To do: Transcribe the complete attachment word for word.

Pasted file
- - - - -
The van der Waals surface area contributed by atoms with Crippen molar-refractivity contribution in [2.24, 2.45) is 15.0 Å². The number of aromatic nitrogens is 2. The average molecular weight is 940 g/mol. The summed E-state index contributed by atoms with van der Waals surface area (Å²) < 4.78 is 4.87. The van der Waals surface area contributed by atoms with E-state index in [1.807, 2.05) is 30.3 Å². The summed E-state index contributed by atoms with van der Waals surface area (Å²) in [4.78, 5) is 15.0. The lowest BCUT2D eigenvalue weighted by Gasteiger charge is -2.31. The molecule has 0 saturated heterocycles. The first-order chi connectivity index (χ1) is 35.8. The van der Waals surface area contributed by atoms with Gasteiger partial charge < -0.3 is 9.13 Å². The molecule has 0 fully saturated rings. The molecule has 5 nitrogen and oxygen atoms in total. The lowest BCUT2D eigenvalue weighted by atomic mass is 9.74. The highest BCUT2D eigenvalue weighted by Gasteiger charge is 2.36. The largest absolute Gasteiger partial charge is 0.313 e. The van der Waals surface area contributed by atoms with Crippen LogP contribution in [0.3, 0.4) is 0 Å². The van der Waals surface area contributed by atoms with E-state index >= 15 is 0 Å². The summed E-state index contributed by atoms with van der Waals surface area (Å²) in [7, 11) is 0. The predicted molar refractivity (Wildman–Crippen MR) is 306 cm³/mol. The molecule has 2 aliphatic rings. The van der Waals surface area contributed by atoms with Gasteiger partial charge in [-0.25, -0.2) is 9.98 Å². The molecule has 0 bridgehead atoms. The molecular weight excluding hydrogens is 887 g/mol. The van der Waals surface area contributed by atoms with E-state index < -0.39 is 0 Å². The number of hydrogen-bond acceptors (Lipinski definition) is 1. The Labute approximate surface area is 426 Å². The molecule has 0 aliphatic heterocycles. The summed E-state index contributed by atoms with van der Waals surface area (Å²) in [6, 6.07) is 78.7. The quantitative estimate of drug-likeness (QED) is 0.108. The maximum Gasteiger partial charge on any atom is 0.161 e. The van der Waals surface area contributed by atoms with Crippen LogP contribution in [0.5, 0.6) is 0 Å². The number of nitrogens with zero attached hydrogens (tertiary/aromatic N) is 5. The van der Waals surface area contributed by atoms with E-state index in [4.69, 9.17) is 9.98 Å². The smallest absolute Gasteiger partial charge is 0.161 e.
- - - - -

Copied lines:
The van der Waals surface area contributed by atoms with Crippen molar-refractivity contribution in [2.24, 2.45) is 15.0 Å². The number of aromatic nitrogens is 2. The average molecular weight is 940 g/mol. The summed E-state index contributed by atoms with van der Waals surface area (Å²) < 4.78 is 4.87. The van der Waals surface area contributed by atoms with E-state index in [1.807, 2.05) is 30.3 Å². The summed E-state index contributed by atoms with van der Waals surface area (Å²) in [4.78, 5) is 15.0. The lowest BCUT2D eigenvalue weighted by Gasteiger charge is -2.31. The molecule has 0 saturated heterocycles. The first-order chi connectivity index (χ1) is 35.8. The van der Waals surface area contributed by atoms with Gasteiger partial charge < -0.3 is 9.13 Å². The molecule has 0 fully saturated rings. The molecule has 5 nitrogen and oxygen atoms in total. The lowest BCUT2D eigenvalue weighted by atomic mass is 9.74. The highest BCUT2D eigenvalue weighted by Gasteiger charge is 2.36. The largest absolute Gasteiger partial charge is 0.313 e. The van der Waals surface area contributed by atoms with Crippen LogP contribution in [0.3, 0.4) is 0 Å². The van der Waals surface area contributed by atoms with E-state index >= 15 is 0 Å². The summed E-state index contributed by atoms with van der Waals surface area (Å²) in [7, 11) is 0. The predicted molar refractivity (Wildman–Crippen MR) is 306 cm³/mol. The molecule has 2 aliphatic rings. The van der Waals surface area contributed by atoms with Gasteiger partial charge in [-0.25, -0.2) is 9.98 Å². The molecule has 0 bridgehead atoms. The molecular weight excluding hydrogens is 887 g/mol. The van der Waals surface area contributed by atoms with E-state index < -0.39 is 0 Å². The number of hydrogen-bond acceptors (Lipinski definition) is 1. The Labute approximate surface area is 426 Å². The molecule has 0 aliphatic heterocycles. The summed E-state index contributed by atoms with van der Waals surface area (Å²) in [6, 6.07) is 78.7. The quantitative estimate of drug-likeness (QED) is 0.108. The maximum Gasteiger partial charge on any atom is 0.161 e. The van der Waals surface area contributed by atoms with Crippen LogP contribution in [0.5, 0.6) is 0 Å². The number of nitrogens with zero attached hydrogens (tertiary/aromatic N) is 5. The van der Waals surface area contributed by atoms with E-state index in [4.69, 9.17) is 9.98 Å². The smallest absolute Gasteiger partial charge is 0.161 e.